Two of the most common — if mystifying — buzzwords floating around the business world these days are blockchain and cryptocurrency. And they are often confused as one and the same. Let’s demystify them, shall we?
Blockchain is “distributed ledger technology.” Instead of having a centralized database for your transactions, blockchain transactions are stored on a network of multiple computers known as “nodes.” All the information is replicated in real time on each node on the network because each location has a ledger.
Blockchain can power any kind of transaction. Let’s consider the myriad transactions involved in growing organic bananas in the Dominican Republic and selling them in grocery stores in Milwaukee. Throughout the process, each transaction — from growing, harvesting, packaging, shipping, receiving, distributing and selling the bananas — can be updated on the blockchain.
But, we’ll go out on a limb and say that most people don’t think about organic bananas when they hear the term blockchain. Most often, people associate blockchain with cryptocurrency, which is digital money such as Bitcoin or Ethereum used for transactions. The surge of cryptocurrency transactions around the world has essentially brought blockchain to the forefront.
Still, these two burgeoning technologies are not the same. And it’s important for business leaders to know the difference.
Blockchain technology is applicable across many industries, including finance, health care, manufacturing and insurance. It’s also useful in streamlining smart contracts as well as tracking logistics and supply chain elements such as inventory and shipping.
If I’m Ford Motor Co. and looking at specific components, and I’m on a blockchain network with my supplier, essentially we’re making changes to the same record. As that record updates, we’re more aligned.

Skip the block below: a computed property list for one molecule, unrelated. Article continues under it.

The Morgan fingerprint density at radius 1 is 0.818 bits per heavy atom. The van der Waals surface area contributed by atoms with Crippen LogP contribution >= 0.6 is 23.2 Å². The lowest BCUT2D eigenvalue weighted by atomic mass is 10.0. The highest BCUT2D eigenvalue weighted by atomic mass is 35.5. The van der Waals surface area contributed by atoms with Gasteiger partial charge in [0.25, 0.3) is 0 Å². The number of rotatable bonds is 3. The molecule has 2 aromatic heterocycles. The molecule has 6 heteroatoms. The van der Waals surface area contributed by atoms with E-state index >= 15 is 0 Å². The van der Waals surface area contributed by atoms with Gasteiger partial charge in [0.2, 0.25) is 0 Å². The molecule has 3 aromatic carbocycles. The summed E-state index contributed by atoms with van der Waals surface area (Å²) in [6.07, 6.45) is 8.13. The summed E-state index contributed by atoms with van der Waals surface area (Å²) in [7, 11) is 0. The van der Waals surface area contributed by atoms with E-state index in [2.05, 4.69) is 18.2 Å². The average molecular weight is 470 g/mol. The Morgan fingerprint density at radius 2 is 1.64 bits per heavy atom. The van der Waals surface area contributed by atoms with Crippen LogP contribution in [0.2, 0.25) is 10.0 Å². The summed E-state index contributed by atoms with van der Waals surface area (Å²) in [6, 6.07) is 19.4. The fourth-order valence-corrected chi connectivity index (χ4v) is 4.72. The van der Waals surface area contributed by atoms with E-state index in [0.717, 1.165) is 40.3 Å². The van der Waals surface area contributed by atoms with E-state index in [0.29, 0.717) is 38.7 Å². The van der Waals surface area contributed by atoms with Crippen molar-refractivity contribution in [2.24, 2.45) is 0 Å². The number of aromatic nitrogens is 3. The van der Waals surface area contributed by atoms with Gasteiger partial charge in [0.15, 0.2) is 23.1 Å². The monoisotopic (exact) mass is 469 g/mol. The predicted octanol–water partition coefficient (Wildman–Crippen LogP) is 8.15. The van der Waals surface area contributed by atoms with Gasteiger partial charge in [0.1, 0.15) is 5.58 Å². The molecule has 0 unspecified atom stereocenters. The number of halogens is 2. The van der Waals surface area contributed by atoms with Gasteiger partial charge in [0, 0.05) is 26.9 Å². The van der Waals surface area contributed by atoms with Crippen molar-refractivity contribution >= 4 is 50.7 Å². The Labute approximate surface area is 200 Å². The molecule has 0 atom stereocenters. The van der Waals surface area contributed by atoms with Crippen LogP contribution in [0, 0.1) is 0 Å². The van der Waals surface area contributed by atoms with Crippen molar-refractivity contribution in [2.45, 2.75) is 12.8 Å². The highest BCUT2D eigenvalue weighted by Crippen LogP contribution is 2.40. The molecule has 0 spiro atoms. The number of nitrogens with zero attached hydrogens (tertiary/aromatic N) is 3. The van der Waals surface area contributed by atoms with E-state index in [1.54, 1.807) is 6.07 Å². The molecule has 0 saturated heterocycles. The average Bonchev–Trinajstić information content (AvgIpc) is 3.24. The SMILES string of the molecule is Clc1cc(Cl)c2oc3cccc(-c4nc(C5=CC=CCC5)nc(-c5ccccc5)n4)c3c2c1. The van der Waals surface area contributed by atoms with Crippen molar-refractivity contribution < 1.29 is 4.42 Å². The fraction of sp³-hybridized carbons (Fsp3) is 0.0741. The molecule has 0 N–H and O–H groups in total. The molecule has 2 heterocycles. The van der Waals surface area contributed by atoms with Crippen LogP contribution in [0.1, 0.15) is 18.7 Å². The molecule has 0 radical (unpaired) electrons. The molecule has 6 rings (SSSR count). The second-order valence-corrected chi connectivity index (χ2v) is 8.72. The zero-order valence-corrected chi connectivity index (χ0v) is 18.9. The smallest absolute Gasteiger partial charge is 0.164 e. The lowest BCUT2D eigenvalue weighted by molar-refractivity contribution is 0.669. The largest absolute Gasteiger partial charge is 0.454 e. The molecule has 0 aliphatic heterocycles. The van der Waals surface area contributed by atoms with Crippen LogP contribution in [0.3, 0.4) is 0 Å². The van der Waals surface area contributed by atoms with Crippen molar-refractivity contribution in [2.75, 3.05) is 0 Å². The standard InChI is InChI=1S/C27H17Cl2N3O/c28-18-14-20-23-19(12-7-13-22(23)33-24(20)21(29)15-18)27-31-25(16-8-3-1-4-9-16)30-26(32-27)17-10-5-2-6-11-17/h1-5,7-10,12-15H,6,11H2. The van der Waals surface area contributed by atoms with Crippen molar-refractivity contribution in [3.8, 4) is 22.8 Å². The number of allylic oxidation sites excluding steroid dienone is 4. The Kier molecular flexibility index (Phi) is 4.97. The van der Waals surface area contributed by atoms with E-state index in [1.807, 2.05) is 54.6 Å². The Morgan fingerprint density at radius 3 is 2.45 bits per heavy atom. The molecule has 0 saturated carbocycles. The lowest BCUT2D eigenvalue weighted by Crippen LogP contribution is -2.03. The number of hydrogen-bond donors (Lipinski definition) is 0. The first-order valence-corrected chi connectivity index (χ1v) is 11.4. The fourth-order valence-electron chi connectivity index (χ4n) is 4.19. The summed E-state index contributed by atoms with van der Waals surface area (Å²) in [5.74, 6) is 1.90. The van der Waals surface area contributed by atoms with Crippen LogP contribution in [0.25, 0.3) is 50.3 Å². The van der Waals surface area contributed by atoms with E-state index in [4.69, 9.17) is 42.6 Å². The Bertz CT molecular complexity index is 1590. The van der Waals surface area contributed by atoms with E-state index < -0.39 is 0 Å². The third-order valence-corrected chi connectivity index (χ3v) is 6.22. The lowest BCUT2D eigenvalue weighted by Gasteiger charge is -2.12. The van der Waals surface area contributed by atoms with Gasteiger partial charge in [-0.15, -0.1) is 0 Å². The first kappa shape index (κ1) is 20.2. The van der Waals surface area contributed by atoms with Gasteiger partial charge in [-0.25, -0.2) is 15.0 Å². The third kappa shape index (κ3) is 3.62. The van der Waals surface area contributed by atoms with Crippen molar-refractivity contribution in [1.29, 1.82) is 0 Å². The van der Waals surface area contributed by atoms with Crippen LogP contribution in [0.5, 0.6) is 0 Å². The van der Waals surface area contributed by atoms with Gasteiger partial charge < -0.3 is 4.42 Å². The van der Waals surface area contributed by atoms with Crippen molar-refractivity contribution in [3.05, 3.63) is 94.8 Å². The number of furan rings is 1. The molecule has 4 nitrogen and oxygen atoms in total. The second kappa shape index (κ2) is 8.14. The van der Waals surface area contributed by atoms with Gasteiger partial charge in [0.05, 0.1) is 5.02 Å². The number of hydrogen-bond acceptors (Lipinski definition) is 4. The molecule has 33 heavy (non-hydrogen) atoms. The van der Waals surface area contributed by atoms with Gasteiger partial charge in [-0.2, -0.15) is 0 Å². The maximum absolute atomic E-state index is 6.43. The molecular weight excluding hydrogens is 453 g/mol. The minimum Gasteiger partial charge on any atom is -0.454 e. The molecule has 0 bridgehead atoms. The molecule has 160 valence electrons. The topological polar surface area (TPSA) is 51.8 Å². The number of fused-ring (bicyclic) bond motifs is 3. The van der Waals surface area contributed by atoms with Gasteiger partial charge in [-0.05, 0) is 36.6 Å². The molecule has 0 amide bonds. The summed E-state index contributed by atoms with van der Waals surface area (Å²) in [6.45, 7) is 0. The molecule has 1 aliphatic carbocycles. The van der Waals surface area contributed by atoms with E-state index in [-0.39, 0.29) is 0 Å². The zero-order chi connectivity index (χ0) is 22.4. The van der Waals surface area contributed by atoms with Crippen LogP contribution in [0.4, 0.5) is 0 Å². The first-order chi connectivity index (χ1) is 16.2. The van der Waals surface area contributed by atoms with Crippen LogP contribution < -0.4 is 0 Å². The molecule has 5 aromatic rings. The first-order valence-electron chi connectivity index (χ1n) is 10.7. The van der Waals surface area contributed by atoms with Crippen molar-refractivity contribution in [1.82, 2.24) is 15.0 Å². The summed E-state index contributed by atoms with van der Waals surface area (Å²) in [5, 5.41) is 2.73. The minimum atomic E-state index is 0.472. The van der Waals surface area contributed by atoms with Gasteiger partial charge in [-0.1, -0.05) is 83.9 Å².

Because blockchain transactions are so much faster than traditional methods, the technology is especially useful for time-sensitive transactions such as stock trades. It usually takes a couple of days for the ownership to be transferred or the settlement cycle to play out. Something like that could be almost instantaneous now.
Blockchain offers a more secure way to share and store data and information. One major benefit of blockchain is that it’s consensus-driven. Instead of having one central gatekeeper, or one central decision-maker like a bank, you would need either all — or a majority of — the parties on the network to say, “Yes, we approve a transaction.”
This reflects blockchain’s intrinsic transparency, since any attempts to update or change transactions are visible to the entire network. Yet, blockchain transactions are also permanent, which makes it a particularly good way to keep information secure. There has not been any technology so far that can hack blockchain.
Pay attention to what’s going on. When you look at the idea of blockchain technology, there are a lot of very practical uses with a lot of very practical payoffs: the reduced transaction fees, the security and the faster processing time, to name a few.
For those working in the field of international business, learning about cryptocurrency is key. Not only is it gaining in popularity in Europe and Asia, but it has the potential to speed up transactions with partners in those regions.
Educating yourself about blockchain is also crucial. At the moment, the most important thing leaders can do is educate themselves about the potential business implications of blockchain.
Executives should spend a considerable amount of time keeping up with the changes. Luckily, the Big 4 public accounting firms are investing in producing educational materials such as white papers on these technologies.
Leaders should conduct brainstorming sessions with their employees about blockchain and its potential positive implications. In reality, that’s where you’re going to see a lot of the growth in the application. As people learn about it, there will be these “aha” moments where people say, “Hey, this is where we could use that.”
If businesses have the financial means, they should run a pilot program with blockchain technology in order to better understand blockchain and learn how it can solve business problems.
There’s a healthy amount of skepticism as to whether blockchain is as groundbreaking as it seems, but people are starting to see it offers some very specific, tangible, beneficial applications. Sooner or later, it’s going to impact businesses and our day-to-day lives — the same way the internet has impacted how we shop and communicate with one another.
Ben Huegel is an assistant professor of business administration-accounting at St. Norbert College.